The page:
Over the last month, the topic of crypto mixers came up several times, but it was never in a positive context. First, the hacker who drained $622m from Ronin bridge managed to withdraw $7m through the popular mixer Tornado Cash. Then, the German Federal Criminal Police shut down the Russian darknet marketplace Hydra together with its built-in mixer, popular among cybercriminals who used it to launder their illegal proceeds.
Cryptocurrency mixers, sometimes also called tumblers, are used to transfer digital assets between wallets privately. They mix funds in a pool of other crypto and then redistribute it, withholding a fee. The longer funds stay in the pool, the more difficult, if not impossible, is to trace the initial amount.
In his interview with Bloomberg, Tornado Cash co-founder Roman Semenov said that there’s no way to ban certain users from using the service due to its decentralized nature. “We don’t have more access to it than any other users,” Semenov said. “There’s not much we can do.” Unlike other popular mixers, Tornado Cash is decentralized, using p2p networks to obscure transactions. Centralized mixers are custodial, meaning they hold customers’ funds and therefore must do KYC as money transmitters. Tornado is excluded from these regulations as it falls under the definition of “anonymizing software providers.”
However, regulators got a different opinion. UK National Crime Agency plans to force mixers to comply with anti-money laundering laws. Such legislation will oblige tumbling service providers to carry out thorough AML checks and audit transactions of cryptocurrencies passing through their platform. “They [crypto mixers] can be used to provide a ‘layering’ service, churning criminal cash, obscuring its origins and audit trail, similar to how a cash business might be used by criminals to legitimise cash through the banking system,” Gary Cathcart, the head of the financial investigation at the NCA said in his interview with Financial Times.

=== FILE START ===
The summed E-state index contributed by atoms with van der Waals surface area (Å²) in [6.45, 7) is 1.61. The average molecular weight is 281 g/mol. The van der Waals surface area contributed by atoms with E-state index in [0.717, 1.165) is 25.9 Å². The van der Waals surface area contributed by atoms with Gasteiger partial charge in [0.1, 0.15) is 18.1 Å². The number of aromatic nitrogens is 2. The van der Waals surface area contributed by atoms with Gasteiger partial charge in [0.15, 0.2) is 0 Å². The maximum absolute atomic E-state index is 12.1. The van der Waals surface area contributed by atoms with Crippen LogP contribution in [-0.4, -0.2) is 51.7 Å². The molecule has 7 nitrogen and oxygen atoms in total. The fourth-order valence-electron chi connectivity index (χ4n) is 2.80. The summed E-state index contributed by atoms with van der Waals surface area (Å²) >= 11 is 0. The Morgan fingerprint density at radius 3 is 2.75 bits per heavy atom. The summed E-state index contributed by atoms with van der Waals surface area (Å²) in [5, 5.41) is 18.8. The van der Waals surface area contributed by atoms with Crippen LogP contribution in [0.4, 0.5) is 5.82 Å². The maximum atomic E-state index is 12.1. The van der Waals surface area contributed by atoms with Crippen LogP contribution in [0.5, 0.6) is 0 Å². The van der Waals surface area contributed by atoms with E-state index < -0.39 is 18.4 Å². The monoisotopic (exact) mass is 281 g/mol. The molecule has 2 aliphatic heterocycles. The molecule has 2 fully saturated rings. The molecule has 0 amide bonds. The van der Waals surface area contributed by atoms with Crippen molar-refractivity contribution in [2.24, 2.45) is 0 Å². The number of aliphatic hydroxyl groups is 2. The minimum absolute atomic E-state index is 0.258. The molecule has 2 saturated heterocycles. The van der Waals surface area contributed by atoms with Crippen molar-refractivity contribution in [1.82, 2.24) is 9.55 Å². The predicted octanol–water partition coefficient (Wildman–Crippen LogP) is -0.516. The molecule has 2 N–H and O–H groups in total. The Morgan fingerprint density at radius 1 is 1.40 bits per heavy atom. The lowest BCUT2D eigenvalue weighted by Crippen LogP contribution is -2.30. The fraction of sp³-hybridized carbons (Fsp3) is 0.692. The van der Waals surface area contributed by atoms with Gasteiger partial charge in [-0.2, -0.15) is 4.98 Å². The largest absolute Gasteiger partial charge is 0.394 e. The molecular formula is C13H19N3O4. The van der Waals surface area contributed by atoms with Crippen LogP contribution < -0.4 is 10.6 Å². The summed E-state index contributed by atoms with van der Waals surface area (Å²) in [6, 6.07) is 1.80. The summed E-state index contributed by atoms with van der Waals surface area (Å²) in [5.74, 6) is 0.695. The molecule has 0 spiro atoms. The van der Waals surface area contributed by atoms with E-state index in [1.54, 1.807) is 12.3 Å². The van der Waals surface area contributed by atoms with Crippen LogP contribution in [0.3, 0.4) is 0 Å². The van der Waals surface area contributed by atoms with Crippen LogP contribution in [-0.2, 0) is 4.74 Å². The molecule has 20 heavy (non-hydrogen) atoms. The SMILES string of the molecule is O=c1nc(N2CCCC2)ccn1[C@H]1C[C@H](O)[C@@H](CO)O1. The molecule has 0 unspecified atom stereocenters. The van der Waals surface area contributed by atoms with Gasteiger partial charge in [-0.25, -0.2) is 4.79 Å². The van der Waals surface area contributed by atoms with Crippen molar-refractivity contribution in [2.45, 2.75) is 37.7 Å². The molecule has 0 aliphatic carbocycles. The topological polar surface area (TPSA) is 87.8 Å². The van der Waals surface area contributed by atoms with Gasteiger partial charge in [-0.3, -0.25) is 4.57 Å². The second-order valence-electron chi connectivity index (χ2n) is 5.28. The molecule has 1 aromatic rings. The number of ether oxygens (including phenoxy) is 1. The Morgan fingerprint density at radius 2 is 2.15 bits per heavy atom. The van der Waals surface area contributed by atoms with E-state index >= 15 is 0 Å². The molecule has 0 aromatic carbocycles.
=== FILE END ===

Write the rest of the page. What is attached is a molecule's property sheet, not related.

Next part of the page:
According to Chainalysis 2022 Crypto crime report, cryptocurrency criminal usage hit a new all-time high in 2021 as illicit addresses received $14b over the year, compared to $7.8b in 2020. However, if we match the total transaction volume and the amount of “dirty” crypto, we’ll see that share of illicit activities has never been lower. Additionally, the Chainalysis report shows that mass Russian sanctions evasion is impossible since the crypto market is simply not liquid enough to support the enormous wealth of designated oligarchs.
In fact, the crackdown on mixers began earlier, although law enforcement agencies didn’t pay particular attention to them until recently. The first one to fall was Bestmixer shut down in May 2019. The next was Helix, whose operator Larry Harmon advertised it on the darknet marketplaces as a convenient way to conceal illegal transactions. Finally, in 2021 US federal agents arrested the founder of Bitcoin Fog mixer Roman Sterlingov, who can face up to 20 years in prison for money laundering charges.
As Western sanctions imposed on Russia put crypto mixers into the spotlight, transaction anonymity is getting harder to achieve. Centralized mixers have access to your funds and IP and may sell this information or get forced into disclosing your identity by law. On the other hand, decentralized mixers running on the CoinJoin protocol have a distinctive pattern on the blockchain. Such transactions usually get labeled or halted by CEXs that are obliged to follow KYC requirements.
Additionally, even a decentralized mixer doesn’t guarantee total anonymity. In February, Chainalysis somehow managed to demix Wasabi Wallet transactions and revealed the identity of the hacker behind the 2016 Ethereum DAO hack. However, it’s still unclear whether Chainalysis possessed a super tool capable of breaking CoinJoin protocol or exploited a known vulnerability of the mixer.